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RESOLVCONF(8)		FreeBSD	System Manager's Manual		 RESOLVCONF(8)

     resolvconf	-- a framework for managing multiple DNS configurations

     resolvconf	-I
     resolvconf	[-m metric] [-p] [-x] -a interface[.protocol] <file
     resolvconf	[-f] -d	interface[.protocol]
     resolvconf	[-x] -il pattern
     resolvconf	-u
     resolvconf	--version

     resolvconf	manages	resolv.conf(5) files from multiple sources, such as
     DHCP and VPN clients.  Traditionally, the host runs just one client and
     that updates /etc/resolv.conf.  More modern systems frequently have wired
     and wireless interfaces and there is no guarantee both are	on the same
     network.  With the	advent of VPN and other	types of networking daemons,
     many things now contend for the contents of /etc/resolv.conf.

     resolvconf	solves this by letting the daemon send their resolv.conf(5)
     file to resolvconf	via stdin(4) with the argument -a interface[.protocol]
     instead of	the filesystem.	 resolvconf then updates /etc/resolv.conf as
     it	thinks best.  When a local resolver other than libc is installed, such
     as	dnsmasq(8) or named(8),	then resolvconf	will supply files that the re-
     solver should be configured to include.

     resolvconf	assumes	it has a job to	do.  In	some situations	resolvconf
     needs to act as a deterrent to writing to /etc/resolv.conf.  Where	this
     file cannot be made immutable or you just need to toggle this behaviour,
     resolvconf	can be disabled	by adding resolvconf=NO	to resolvconf.conf(5).

     resolvconf	can mark an interfaces resolv.conf as private.	This means
     that the name servers listed in that resolv.conf are only used for
     queries against the domain/search listed in the same file.	 This only
     works when	a local	resolver other than libc is installed.	See
     resolvconf.conf(5)	for how	to configure resolvconf	to use a local name
     server and	how to remove the private marking.

     resolvconf	can mark an interfaces resolv.conf as exclusive.  Only the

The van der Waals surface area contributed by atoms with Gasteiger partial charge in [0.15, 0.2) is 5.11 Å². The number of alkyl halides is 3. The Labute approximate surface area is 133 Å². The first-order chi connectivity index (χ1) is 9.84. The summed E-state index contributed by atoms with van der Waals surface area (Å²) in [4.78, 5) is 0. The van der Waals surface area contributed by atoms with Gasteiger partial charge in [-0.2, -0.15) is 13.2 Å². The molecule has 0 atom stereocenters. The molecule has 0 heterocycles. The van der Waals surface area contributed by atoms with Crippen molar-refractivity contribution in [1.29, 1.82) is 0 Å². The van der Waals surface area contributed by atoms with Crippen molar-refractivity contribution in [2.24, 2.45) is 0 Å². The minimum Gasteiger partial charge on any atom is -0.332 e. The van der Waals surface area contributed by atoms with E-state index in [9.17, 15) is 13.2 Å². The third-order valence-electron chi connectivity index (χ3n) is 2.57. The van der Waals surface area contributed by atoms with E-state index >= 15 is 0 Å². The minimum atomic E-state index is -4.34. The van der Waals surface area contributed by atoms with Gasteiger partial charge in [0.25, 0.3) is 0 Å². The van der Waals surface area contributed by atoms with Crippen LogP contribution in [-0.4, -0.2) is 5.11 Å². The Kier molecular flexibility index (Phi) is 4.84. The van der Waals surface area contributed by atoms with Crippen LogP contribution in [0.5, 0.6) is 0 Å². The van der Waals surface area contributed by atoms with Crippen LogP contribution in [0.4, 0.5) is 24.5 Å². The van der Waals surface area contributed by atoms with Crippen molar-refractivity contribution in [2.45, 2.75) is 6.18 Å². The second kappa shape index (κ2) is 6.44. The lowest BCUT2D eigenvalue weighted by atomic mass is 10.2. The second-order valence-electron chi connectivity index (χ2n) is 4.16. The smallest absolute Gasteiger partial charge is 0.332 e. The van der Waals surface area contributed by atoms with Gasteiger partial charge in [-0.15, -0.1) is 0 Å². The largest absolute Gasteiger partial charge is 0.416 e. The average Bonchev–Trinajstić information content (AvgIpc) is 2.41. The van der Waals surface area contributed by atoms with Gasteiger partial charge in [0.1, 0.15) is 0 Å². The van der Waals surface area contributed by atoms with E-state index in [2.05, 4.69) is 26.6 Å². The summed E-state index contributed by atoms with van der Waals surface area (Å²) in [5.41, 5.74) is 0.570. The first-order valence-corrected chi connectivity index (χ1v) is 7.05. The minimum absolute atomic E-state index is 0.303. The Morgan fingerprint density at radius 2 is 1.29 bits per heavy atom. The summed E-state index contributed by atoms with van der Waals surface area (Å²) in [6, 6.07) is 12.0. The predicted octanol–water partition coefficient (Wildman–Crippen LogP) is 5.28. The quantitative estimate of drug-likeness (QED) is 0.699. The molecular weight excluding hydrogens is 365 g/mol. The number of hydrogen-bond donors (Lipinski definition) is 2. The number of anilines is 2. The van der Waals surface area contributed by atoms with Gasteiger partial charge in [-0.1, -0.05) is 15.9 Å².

latest exclusive interface	is used	for processing,	otherwise all are.

     When an interface goes down, it should then call resolvconf with -d
     interface.* arguments to delete the resolv.conf file(s) for all the
     protocols on the interface.

     Here are some options for the above commands:-

     -f		  Ignore non existent interfaces.  Only	really useful for
		  deleting interfaces.

     -m	metric	  Set the metric of the	interface when adding it, default of
		  0.  Lower metrics take precedence.  This affects the default
		  order	of interfaces when listed.

     -p		  Marks	the interface resolv.conf as private.

     -x		  Mark the interface resolv.conf as exclusive when adding,
		  otherwise only use the latest	exclusive interface.

     resolvconf	has some more commands for general usage:-

     -i	pattern	  List the interfaces and protocols, optionally	matching
		  pattern, we have resolv.conf files for.

     -l	pattern	  List the resolv.conf files we	have.  If pattern is specified
		  then we list the files for the interfaces and	protocols that
		  match	it.

     -u		  Force	resolvconf to update all its subscribers.  resolvconf
		  does not update the subscribers when adding a	resolv.conf
		  that matches what it already has for that interface.

     --version	  Echo the resolvconf version to stdout.

     resolvconf	also has some commands designed	to be used by it's subscribers